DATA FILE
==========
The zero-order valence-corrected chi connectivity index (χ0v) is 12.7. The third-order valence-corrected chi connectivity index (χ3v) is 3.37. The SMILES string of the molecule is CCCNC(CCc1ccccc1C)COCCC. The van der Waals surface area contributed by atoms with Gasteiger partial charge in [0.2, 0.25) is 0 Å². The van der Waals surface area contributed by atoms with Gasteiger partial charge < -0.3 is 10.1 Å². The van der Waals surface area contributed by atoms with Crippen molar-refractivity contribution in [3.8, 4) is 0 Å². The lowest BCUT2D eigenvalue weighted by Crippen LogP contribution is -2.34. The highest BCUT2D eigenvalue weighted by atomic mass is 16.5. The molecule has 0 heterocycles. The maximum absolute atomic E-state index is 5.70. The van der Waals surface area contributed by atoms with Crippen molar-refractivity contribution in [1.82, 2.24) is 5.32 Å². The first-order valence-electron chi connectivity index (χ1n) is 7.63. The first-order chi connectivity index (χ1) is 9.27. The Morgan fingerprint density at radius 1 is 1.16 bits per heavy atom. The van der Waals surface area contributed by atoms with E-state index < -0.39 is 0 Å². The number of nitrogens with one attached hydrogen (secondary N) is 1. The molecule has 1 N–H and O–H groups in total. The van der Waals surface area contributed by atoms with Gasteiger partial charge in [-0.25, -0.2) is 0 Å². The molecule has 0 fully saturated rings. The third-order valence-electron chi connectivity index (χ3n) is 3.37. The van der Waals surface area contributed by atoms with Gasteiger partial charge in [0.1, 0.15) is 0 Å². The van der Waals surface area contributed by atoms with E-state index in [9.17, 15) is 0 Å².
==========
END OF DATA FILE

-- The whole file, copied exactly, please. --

The zero-order valence-corrected chi connectivity index (χ0v) is 12.7. The third-order valence-corrected chi connectivity index (χ3v) is 3.37. The SMILES string of the molecule is CCCNC(CCc1ccccc1C)COCCC. The van der Waals surface area contributed by atoms with Gasteiger partial charge in [0.2, 0.25) is 0 Å². The van der Waals surface area contributed by atoms with Gasteiger partial charge < -0.3 is 10.1 Å². The van der Waals surface area contributed by atoms with Crippen molar-refractivity contribution in [3.8, 4) is 0 Å². The lowest BCUT2D eigenvalue weighted by Crippen LogP contribution is -2.34. The highest BCUT2D eigenvalue weighted by atomic mass is 16.5. The molecule has 0 heterocycles. The maximum absolute atomic E-state index is 5.70. The van der Waals surface area contributed by atoms with Crippen molar-refractivity contribution in [1.82, 2.24) is 5.32 Å². The first-order valence-electron chi connectivity index (χ1n) is 7.63. The first-order chi connectivity index (χ1) is 9.27. The Morgan fingerprint density at radius 1 is 1.16 bits per heavy atom. The van der Waals surface area contributed by atoms with E-state index < -0.39 is 0 Å². The number of nitrogens with one attached hydrogen (secondary N) is 1. The molecule has 1 N–H and O–H groups in total. The van der Waals surface area contributed by atoms with Gasteiger partial charge in [-0.25, -0.2) is 0 Å². The molecule has 0 fully saturated rings. The third-order valence-electron chi connectivity index (χ3n) is 3.37. The van der Waals surface area contributed by atoms with Gasteiger partial charge in [0.1, 0.15) is 0 Å². The van der Waals surface area contributed by atoms with E-state index in [9.17, 15) is 0 Å².